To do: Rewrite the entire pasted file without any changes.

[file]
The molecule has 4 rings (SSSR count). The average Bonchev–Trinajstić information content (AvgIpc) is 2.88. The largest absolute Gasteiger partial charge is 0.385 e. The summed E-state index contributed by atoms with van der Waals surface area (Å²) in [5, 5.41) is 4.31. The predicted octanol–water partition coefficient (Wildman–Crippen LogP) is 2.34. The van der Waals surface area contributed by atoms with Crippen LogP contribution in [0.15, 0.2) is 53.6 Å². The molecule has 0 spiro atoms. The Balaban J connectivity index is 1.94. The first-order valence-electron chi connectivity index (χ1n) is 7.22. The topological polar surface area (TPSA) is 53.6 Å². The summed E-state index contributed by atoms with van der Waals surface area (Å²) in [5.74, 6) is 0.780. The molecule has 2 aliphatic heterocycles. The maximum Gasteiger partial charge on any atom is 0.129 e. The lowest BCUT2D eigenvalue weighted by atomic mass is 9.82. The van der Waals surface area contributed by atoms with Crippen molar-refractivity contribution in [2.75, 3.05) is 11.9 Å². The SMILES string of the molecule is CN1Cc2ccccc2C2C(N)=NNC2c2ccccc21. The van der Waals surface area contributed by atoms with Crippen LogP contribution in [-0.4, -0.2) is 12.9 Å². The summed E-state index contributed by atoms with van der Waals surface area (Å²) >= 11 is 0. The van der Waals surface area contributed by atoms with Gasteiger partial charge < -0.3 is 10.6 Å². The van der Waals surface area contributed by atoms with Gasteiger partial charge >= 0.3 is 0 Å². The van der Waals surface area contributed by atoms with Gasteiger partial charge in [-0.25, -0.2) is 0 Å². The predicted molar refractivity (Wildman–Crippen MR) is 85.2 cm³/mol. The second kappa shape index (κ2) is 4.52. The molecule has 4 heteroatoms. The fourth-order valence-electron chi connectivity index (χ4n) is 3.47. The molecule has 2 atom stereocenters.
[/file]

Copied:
The molecule has 4 rings (SSSR count). The average Bonchev–Trinajstić information content (AvgIpc) is 2.88. The largest absolute Gasteiger partial charge is 0.385 e. The summed E-state index contributed by atoms with van der Waals surface area (Å²) in [5, 5.41) is 4.31. The predicted octanol–water partition coefficient (Wildman–Crippen LogP) is 2.34. The van der Waals surface area contributed by atoms with Crippen LogP contribution in [0.15, 0.2) is 53.6 Å². The molecule has 0 spiro atoms. The Balaban J connectivity index is 1.94. The first-order valence-electron chi connectivity index (χ1n) is 7.22. The topological polar surface area (TPSA) is 53.6 Å². The summed E-state index contributed by atoms with van der Waals surface area (Å²) in [5.74, 6) is 0.780. The molecule has 2 aliphatic heterocycles. The maximum Gasteiger partial charge on any atom is 0.129 e. The lowest BCUT2D eigenvalue weighted by atomic mass is 9.82. The van der Waals surface area contributed by atoms with Crippen molar-refractivity contribution in [2.75, 3.05) is 11.9 Å². The SMILES string of the molecule is CN1Cc2ccccc2C2C(N)=NNC2c2ccccc21. The van der Waals surface area contributed by atoms with Crippen LogP contribution in [-0.4, -0.2) is 12.9 Å². The summed E-state index contributed by atoms with van der Waals surface area (Å²) >= 11 is 0. The van der Waals surface area contributed by atoms with Gasteiger partial charge < -0.3 is 10.6 Å². The van der Waals surface area contributed by atoms with Gasteiger partial charge >= 0.3 is 0 Å². The van der Waals surface area contributed by atoms with Gasteiger partial charge in [-0.25, -0.2) is 0 Å². The predicted molar refractivity (Wildman–Crippen MR) is 85.2 cm³/mol. The second kappa shape index (κ2) is 4.52. The molecule has 4 heteroatoms. The fourth-order valence-electron chi connectivity index (χ4n) is 3.47. The molecule has 2 atom stereocenters.